Our testing starts by researching over 80 different products for several hours. After carefully reading descriptions and user reviews, we select the best on the current market. Paying for each at retail costs, we then receive them to test comparatively, and side-by-side. We wear each jacket for at least 100 hours while hiking, backpacking, skiing, splitboarding, running, and more. We test primarily in Southwest Colorado, but adventure across the country and the world to access different climates and environments. In addition to field testing, we put each jacket under the shower to see how it fairs when completely saturated. Yes, our testing is in-depth, unbiased, and that's how we like it.
Analysis and Test Results
A synthetic jacket is a key part of any outdoor woman's wardrobe. Unlike down, it maintains its heat when wet and offers great protection and reliability when you start adventuring into the backcountry. The products we select and test are mid to lightweight insulated jackets that can be worn on their own in warmer weather, or with a layer in the winter.
We test each while biking, skiing, hiking, and backpacking throughout all four seasons. After our field tests, we objectively and comparatively evaluate the integrity of six key metrics, to get a comparative score. Our award winners highlight those that fill certain niches or those that stand-out among the rest.
At OutdoorGearLab, our Best Buy winner is often an indicator of the product that not only offers high value but provides a steal of a deal. The most expensive products are not always the best and sometimes those that are less expensive perform better. The most affordable products include the Columbia Heavenly Hooded Jacket, our Best Buy award winner, and the Columbia Peak to Park. Both are less breathable contenders with a heavier construction, but offer way more features. The Peak to Park is a little less expensive, and you can remove the hood and its faux fur lining, while the Heavenly is a little more expensive with better warmth and weather protection. Both are less technical, which is why they are a little less expensive.
Many higher-priced contenders are more expensive because they use more technical fabrics, which costs more. However, there are still great deals out there for the technical insulated jackets that we love. For example; the Rab Xenon has been an award winner for many years because it's highly compressible, warm, and protective. It also boasts a good price for its high scoring performance. ThermoBall Hoody is another great deal that features a baffled design. It offers the compression and warmth of down, but also protects when wet (unlike down). This is another fantastically high valued contender to consider.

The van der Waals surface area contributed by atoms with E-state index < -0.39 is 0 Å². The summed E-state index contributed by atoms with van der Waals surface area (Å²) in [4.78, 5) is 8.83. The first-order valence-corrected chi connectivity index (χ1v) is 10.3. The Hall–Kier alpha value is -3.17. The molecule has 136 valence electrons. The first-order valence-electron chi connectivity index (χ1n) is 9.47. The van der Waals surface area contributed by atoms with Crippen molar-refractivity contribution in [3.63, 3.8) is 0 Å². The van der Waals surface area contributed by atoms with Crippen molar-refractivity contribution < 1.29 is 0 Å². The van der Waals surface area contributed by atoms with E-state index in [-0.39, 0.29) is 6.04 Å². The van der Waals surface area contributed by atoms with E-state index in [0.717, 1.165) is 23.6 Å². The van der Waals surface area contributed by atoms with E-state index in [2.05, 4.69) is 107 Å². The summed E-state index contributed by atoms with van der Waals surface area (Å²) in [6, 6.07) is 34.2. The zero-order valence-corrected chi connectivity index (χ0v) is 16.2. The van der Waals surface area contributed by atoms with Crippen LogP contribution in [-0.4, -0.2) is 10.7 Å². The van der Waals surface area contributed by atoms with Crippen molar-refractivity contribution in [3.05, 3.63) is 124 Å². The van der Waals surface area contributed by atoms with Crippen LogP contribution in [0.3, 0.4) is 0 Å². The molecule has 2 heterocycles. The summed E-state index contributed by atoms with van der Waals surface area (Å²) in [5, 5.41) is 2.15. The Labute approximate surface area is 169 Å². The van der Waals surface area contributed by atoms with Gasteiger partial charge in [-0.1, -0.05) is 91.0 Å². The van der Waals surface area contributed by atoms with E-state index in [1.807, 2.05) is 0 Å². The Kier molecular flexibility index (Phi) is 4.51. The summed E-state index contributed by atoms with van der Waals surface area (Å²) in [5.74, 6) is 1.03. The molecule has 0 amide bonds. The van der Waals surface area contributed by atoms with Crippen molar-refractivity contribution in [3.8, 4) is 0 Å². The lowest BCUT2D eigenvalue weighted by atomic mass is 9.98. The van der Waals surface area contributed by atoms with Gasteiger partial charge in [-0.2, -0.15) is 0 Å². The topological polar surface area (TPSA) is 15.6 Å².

When evaluating warmth, we took each jacket out into cold, blustery weather that dipped down into the negative double digits. We walked around, hiked, ran, and just stood around wearing similar layers under each coat to determine relative warmth differences. We also looked at warmth features to include cinching hoods, weather-resistant shells, and the relative length of the torso and arms. In this metric, we think of warmth as its insulative value when simply standing around in the cold. We also discuss the relationship between breathability and warmth and the jackets that do the best in balancing both.
The warmest jackets tested are those with a thicker design and more insulation packed into every square inch. These jackets tend to be less breathable and are best if you find yourself standing or walking around in cold weather. The Marmot Avant Featherless is the warmest jacket by far. It is thicker than both the Columbia Peak to Park and Columbia Heavenly Hoody, with airier insulation and a more breathable design. These three jackets come in at the top for scoring, but it's the Avant we'd take out in the worst weather. Since it is more breathable than these other two contenders, it's also suitable for more active activities like winter hiking. It also makes for a great belay jacket.
Both the Columbia options are great for winter weather as well but are truly reserved for the winter season. The Heavenly offers an Omni-Heat lining that does a better job at keeping heat in than the Peak to Park. Both offer enough performance to wear throughout the winter, and both function great for skiing or snowboarding at a resort.
More breathable jackets are typically not as warm when looking at straight-up insulative properties. They do, however, offer better moving warmth, allowing moisture to ventilate into the world, keeping you dry, and thus, warmer when you stop. If you're looking for an active-wear piece this winter, it's important that it's breathable. Of these contenders, the Black Diamond First Light Hoody is the warmest and most breathable. This hosts a thicker design, loaded with 60-grams of high-quality PrimaLoft Silver insulation. The North Face ThermoBall offers more standing warmth insulation than the First Light, but isn't quite as breathable. Both are great options to wear as winter jackets and both layer nicely with other layers.
The Ortovox Piaz Jacket hosts wool as its primary insulator. While it does offer much warmth to be the final layer in your winter system, but functions as a great mid-layer in super cold weather. It is about the same thickness as the First Light, but not as thin as the Rab Xenon. It is also a breathable choice, but not quite as breathable as the First Light Hoody or other more breathable, mobile face designs.
The least warm jackets are those that focus on breathability, but some are warmer than others. The Outdoor Research Refuge Air and Ascendent are both super breathable options, both being award winners for this reason at some point in time. Between the two of them, the Refuge offers much more insulative warmth but ventilates better.
The North Face Ventrix Summit Hoody (new version this year) has less insulation than it has in the past, and offers more warmth than the Refuge, simply because its materials are thicker…even though the Refuge advertises to have more insulation (70 grams vs. 60 grams). The Patagonia Nano-Air and Arc'teryx Atom LT are two breathable jackets that offer a surprising amount of warmth for their lightweight design, but comparatively, are much less insulative when standing around.